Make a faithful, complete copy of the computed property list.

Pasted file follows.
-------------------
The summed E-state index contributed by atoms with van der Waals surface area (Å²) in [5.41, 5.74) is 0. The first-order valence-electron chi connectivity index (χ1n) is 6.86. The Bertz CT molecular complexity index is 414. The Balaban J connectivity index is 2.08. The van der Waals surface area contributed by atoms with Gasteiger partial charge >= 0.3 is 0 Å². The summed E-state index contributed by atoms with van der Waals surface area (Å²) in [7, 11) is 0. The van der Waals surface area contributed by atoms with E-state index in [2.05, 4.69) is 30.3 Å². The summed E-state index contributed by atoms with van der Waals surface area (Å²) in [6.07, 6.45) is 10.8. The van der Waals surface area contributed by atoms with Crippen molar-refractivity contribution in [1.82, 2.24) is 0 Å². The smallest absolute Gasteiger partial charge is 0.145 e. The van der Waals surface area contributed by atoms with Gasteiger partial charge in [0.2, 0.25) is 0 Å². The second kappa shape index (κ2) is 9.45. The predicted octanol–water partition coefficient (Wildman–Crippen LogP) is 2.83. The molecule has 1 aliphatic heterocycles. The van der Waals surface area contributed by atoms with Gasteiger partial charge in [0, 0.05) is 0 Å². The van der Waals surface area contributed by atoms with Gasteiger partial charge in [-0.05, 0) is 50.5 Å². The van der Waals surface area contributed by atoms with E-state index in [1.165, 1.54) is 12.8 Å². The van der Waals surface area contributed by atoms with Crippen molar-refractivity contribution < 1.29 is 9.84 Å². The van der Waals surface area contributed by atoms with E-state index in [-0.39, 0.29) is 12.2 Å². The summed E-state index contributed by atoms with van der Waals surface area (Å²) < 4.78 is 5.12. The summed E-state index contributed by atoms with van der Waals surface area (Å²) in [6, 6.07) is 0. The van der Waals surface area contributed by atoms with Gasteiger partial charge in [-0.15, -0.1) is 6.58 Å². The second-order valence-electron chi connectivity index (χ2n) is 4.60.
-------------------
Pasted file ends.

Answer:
The summed E-state index contributed by atoms with van der Waals surface area (Å²) in [5.41, 5.74) is 0. The first-order valence-electron chi connectivity index (χ1n) is 6.86. The Bertz CT molecular complexity index is 414. The Balaban J connectivity index is 2.08. The van der Waals surface area contributed by atoms with Gasteiger partial charge >= 0.3 is 0 Å². The summed E-state index contributed by atoms with van der Waals surface area (Å²) in [7, 11) is 0. The van der Waals surface area contributed by atoms with E-state index in [2.05, 4.69) is 30.3 Å². The summed E-state index contributed by atoms with van der Waals surface area (Å²) in [6.07, 6.45) is 10.8. The van der Waals surface area contributed by atoms with Crippen molar-refractivity contribution in [1.82, 2.24) is 0 Å². The smallest absolute Gasteiger partial charge is 0.145 e. The van der Waals surface area contributed by atoms with Gasteiger partial charge in [0.2, 0.25) is 0 Å². The second kappa shape index (κ2) is 9.45. The predicted octanol–water partition coefficient (Wildman–Crippen LogP) is 2.83. The molecule has 1 aliphatic heterocycles. The van der Waals surface area contributed by atoms with Gasteiger partial charge in [0, 0.05) is 0 Å². The van der Waals surface area contributed by atoms with Gasteiger partial charge in [-0.05, 0) is 50.5 Å². The van der Waals surface area contributed by atoms with E-state index in [1.165, 1.54) is 12.8 Å². The van der Waals surface area contributed by atoms with Crippen molar-refractivity contribution < 1.29 is 9.84 Å². The van der Waals surface area contributed by atoms with E-state index in [-0.39, 0.29) is 12.2 Å². The summed E-state index contributed by atoms with van der Waals surface area (Å²) < 4.78 is 5.12. The summed E-state index contributed by atoms with van der Waals surface area (Å²) in [6, 6.07) is 0. The van der Waals surface area contributed by atoms with Gasteiger partial charge in [-0.15, -0.1) is 6.58 Å². The second-order valence-electron chi connectivity index (χ2n) is 4.60.